2 New Routers That Will Improve Your Home Wi-Fi Network
Getting a consistent and reliable Wi-Fi signal throughout your entire apartment or house has always been difficult. We’ve got some Wi-Fi tips for you, but they aren’t flawless. If you put the router in the living room, then Netflix may stutter in the bedroom. If you put the router in the bedroom, then you may have trouble searching for a recipe when you’re in the kitchen. And all bets are off if you’d like to browse the Internet or stream some music when you’r sitting on the back patio or the front porch.
But a new class of Wi-Fi routers aims to solve that problem, and take the frustration out of setting up a Wi-Fi network for your home. Michael Brown reports for TechHive that these new routers blanket your home with Wi-Fi coverage using multiple access points. There are two major competitors offering such a product to users: Eero and Luma. Neither one is expected to start shipping until early 2016, but it’s not too early to think about how a new kind of router could solve a number of common Wi-Fi annoyances.
Both routers are dual-band devices based on the 802.11ac standard. And both are designed not to look like a traditional router. Each device will be sold individually and in a pack of three, and both systems aim to make it easier for the average consumer to set up a router, and deploy additional access points to extend the network’s range and reliability.
One of Luma’s major selling points is that it comes from a team with extensive experience in building Internet security businesses. Luma will be able to perform a security audit to ensure that every device connected to the network is password-protected, and to scan for the presence of malware on the network. A management app enables you to assign users to devices, and limit or extend the amount of time that an individual user is able to spend online. You can also control what sites users are able to view, and monitor what every user is doing on the Internet.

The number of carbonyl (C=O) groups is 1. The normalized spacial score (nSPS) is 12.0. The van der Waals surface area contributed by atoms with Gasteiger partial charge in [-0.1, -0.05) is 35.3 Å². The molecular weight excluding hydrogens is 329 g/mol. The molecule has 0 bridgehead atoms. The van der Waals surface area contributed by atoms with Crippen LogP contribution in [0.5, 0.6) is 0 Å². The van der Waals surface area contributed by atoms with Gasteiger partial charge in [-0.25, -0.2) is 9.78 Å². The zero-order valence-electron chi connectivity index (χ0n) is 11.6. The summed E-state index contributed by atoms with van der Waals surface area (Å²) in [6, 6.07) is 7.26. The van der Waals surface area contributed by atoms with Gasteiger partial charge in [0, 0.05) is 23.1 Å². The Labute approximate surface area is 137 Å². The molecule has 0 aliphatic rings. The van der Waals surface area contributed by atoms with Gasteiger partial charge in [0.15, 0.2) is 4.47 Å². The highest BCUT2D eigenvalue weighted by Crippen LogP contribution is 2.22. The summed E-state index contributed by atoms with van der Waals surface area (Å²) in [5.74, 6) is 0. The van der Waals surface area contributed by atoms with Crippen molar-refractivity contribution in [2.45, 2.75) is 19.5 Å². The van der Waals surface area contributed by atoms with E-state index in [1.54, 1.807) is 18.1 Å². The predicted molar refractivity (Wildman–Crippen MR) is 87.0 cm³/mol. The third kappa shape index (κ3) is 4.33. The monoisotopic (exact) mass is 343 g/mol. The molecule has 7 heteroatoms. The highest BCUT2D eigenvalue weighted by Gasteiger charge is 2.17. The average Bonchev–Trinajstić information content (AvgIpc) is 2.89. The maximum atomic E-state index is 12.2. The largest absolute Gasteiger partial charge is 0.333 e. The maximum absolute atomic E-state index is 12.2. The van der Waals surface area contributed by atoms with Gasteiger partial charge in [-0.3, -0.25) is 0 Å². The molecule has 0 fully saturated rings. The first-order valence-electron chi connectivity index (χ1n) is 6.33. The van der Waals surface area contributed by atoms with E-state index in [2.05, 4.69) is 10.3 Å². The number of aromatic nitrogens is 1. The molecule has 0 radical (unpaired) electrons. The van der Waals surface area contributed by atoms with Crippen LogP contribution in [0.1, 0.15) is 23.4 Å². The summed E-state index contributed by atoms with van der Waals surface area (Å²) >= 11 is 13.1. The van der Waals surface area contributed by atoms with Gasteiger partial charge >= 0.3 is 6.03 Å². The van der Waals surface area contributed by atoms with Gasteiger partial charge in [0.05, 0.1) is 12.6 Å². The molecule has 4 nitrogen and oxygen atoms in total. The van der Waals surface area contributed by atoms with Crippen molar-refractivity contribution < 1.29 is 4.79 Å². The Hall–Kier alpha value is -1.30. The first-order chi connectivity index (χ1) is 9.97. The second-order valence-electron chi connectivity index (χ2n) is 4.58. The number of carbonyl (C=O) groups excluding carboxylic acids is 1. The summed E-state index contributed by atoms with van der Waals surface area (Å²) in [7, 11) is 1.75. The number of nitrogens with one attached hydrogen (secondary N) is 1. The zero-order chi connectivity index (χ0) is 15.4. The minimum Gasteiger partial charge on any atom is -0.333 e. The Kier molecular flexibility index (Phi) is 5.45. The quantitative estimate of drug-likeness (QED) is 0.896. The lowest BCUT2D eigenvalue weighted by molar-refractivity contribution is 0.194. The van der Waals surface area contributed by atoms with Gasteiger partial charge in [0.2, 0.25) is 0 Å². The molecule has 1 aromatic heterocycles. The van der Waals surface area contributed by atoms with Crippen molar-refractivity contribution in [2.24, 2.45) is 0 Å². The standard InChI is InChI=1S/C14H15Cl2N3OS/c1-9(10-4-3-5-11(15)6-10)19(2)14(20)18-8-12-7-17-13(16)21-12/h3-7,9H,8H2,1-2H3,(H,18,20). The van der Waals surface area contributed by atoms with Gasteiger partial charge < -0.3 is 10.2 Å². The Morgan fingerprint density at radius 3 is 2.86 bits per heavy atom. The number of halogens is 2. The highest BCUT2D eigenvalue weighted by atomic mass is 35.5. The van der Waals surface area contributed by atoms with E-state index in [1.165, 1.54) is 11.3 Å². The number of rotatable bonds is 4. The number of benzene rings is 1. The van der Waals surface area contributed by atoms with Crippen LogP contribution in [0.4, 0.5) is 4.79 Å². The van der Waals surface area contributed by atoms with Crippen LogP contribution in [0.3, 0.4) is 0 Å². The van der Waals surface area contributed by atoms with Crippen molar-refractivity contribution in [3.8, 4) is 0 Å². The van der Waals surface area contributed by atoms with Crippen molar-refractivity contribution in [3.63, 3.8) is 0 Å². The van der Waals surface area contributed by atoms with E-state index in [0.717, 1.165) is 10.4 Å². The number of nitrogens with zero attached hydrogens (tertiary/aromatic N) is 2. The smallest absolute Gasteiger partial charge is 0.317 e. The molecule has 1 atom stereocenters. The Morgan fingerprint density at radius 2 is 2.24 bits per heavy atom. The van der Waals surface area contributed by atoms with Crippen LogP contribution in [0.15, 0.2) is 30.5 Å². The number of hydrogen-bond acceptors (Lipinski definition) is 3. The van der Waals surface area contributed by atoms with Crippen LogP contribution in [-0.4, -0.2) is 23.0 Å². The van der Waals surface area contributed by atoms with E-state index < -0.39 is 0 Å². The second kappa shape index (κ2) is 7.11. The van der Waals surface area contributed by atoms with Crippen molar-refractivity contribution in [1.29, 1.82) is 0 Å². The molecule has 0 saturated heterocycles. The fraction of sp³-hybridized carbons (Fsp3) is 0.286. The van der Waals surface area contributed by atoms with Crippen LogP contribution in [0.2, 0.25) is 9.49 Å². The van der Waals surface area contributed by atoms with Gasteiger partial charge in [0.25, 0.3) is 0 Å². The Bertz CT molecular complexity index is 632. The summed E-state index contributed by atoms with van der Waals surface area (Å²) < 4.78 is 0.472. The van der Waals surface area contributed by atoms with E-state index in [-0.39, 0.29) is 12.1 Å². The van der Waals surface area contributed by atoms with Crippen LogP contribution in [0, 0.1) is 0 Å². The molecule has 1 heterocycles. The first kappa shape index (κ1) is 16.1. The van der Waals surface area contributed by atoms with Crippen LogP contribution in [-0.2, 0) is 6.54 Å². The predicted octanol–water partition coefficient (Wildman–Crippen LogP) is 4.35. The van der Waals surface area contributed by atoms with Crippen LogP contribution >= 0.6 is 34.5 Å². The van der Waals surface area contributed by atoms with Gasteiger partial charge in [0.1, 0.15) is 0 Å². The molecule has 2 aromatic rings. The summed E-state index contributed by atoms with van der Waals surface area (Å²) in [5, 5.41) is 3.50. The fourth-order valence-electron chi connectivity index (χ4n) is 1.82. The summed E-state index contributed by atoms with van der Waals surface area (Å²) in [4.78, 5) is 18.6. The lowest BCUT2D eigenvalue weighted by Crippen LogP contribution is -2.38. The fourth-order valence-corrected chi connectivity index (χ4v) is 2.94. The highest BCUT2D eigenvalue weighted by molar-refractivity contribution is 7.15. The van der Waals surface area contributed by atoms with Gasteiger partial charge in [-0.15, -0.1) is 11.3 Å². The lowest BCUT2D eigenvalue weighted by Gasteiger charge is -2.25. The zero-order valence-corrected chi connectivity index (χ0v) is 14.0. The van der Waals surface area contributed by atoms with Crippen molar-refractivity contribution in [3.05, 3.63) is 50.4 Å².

While the robust parental controls might sound appealing to people with young children to supervise, others are uneasy about the app’s ability to show what websites the people in your house are viewing. Jacob Kastrenakes reports for The Verge that while enabling users to manage the Luma entirely through the companion smartphone app is a user-friendly move, the monitoring options are problematic in that “you can only sort of turn this off.” Luma’s activity-tracking is placed front and center in the app, which shows everyone’s activity, with snapshots of the sites that they visit, presented “like an Instagram feed.”
Each user’s history is recorded for a year, and while the network administrator can tell Luma to hide certain users’ activity, so that it won’t be displayed in the app, there isn’t a way to lock that setting in. Instead, the administrator can unhide the activity later. Kastrenakes writes, “Watching every site your child visits is overbearing at a minimum, but the app could also allow one adult to spy on another, since only one person can be Luma’s administrator. That’s a huge issue.”
Among Luma’s security features are the ability to scan devices to see if they’re set up with default passwords, which it will prompt the administrator to change. And when you have friends over, you won’t have to give the network password out to anyone. When they try to connect to your network, they’ll get an interstitial popup, the same kind you see when you connect to the Wi-Fi network at Starbucks, which will remain onscreen while you decide whether to grant them access. In Kastrenakes’s estimation, Luma’s business-style approach to your home network goes a little bit too far.
If you don’t need or want that much power over your home Wi-Fi network, then you can consider the Eero. Eero has an app to handle guest users and security, but doesn’t show you everything that users are doing on your Wi-Fi network. Eero is designed to route the traffic on your wireless network to reduce buffering and avoid dead spots in your home, and, like the Luma, you can use one unit or multiples to create a mesh network to cover your house or apartment. Eero’s software considers the constraints of the network when handling traffic.
Sarah Buhr reports for TechCrunch that Eero recently made several announcements, including an official FCC approval, a delay in shipment until early next year, and new VC funding. The company cited manufacturing challenges as the reason behind what Re/Code’s Ina Fried notes is the third time that it’s delayed the shipment of its routers, though orders are expected to ship by February of next year.
Eero’s goal has been to do for the wireless router what Nest has done for the thermostat or what Sonos did for home audio: create an affordable, reliable system that is not only easy to set up, but offers you better performance and easier management. Once Eero is connected to a cable or DSL modem, it pairs with users’ smartphones over Bluetooth to complete a five-minute setup process. After one device is connected, all you have to do is plug in another Eero router and it will automatically connect.